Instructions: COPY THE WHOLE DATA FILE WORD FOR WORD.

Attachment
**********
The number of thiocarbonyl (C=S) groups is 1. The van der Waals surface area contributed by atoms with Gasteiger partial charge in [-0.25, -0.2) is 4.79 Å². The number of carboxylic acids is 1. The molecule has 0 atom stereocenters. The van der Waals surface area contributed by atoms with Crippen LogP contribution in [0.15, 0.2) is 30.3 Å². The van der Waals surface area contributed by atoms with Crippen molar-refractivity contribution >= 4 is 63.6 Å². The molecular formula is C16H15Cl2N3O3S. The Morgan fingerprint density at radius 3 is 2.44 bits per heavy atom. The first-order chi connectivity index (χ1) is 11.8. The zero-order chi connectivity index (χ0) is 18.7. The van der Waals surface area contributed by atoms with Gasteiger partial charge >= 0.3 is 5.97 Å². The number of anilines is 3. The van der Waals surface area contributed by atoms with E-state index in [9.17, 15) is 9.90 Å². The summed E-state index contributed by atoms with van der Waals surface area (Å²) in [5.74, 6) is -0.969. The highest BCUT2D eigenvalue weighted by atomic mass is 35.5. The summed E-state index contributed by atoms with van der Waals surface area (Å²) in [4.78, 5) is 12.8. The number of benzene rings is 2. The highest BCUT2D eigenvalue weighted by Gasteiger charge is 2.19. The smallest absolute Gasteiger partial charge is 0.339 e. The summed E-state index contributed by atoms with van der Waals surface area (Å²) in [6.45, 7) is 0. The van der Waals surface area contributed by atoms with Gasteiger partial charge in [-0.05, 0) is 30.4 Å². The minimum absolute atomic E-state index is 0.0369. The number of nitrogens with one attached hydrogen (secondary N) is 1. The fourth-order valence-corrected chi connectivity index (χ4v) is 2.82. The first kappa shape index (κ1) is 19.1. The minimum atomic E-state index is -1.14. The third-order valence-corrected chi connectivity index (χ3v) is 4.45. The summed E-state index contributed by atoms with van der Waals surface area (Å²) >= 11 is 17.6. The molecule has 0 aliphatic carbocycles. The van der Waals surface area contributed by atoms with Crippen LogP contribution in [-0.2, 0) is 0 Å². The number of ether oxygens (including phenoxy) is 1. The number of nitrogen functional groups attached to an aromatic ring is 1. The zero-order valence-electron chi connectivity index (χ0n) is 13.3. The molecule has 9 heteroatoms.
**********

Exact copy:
The number of thiocarbonyl (C=S) groups is 1. The van der Waals surface area contributed by atoms with Gasteiger partial charge in [-0.25, -0.2) is 4.79 Å². The number of carboxylic acids is 1. The molecule has 0 atom stereocenters. The van der Waals surface area contributed by atoms with Crippen LogP contribution in [0.15, 0.2) is 30.3 Å². The van der Waals surface area contributed by atoms with Crippen molar-refractivity contribution >= 4 is 63.6 Å². The molecular formula is C16H15Cl2N3O3S. The Morgan fingerprint density at radius 3 is 2.44 bits per heavy atom. The first-order chi connectivity index (χ1) is 11.8. The zero-order chi connectivity index (χ0) is 18.7. The van der Waals surface area contributed by atoms with Gasteiger partial charge >= 0.3 is 5.97 Å². The number of anilines is 3. The van der Waals surface area contributed by atoms with E-state index in [9.17, 15) is 9.90 Å². The summed E-state index contributed by atoms with van der Waals surface area (Å²) in [5.74, 6) is -0.969. The highest BCUT2D eigenvalue weighted by atomic mass is 35.5. The summed E-state index contributed by atoms with van der Waals surface area (Å²) in [4.78, 5) is 12.8. The number of benzene rings is 2. The highest BCUT2D eigenvalue weighted by Gasteiger charge is 2.19. The smallest absolute Gasteiger partial charge is 0.339 e. The summed E-state index contributed by atoms with van der Waals surface area (Å²) in [6.45, 7) is 0. The van der Waals surface area contributed by atoms with Gasteiger partial charge in [-0.05, 0) is 30.4 Å². The minimum absolute atomic E-state index is 0.0369. The number of nitrogens with one attached hydrogen (secondary N) is 1. The fourth-order valence-corrected chi connectivity index (χ4v) is 2.82. The first kappa shape index (κ1) is 19.1. The minimum atomic E-state index is -1.14. The third-order valence-corrected chi connectivity index (χ3v) is 4.45. The summed E-state index contributed by atoms with van der Waals surface area (Å²) >= 11 is 17.6. The molecule has 0 aliphatic carbocycles. The van der Waals surface area contributed by atoms with Crippen LogP contribution in [-0.2, 0) is 0 Å². The number of ether oxygens (including phenoxy) is 1. The number of nitrogen functional groups attached to an aromatic ring is 1. The zero-order valence-electron chi connectivity index (χ0n) is 13.3. The molecule has 9 heteroatoms.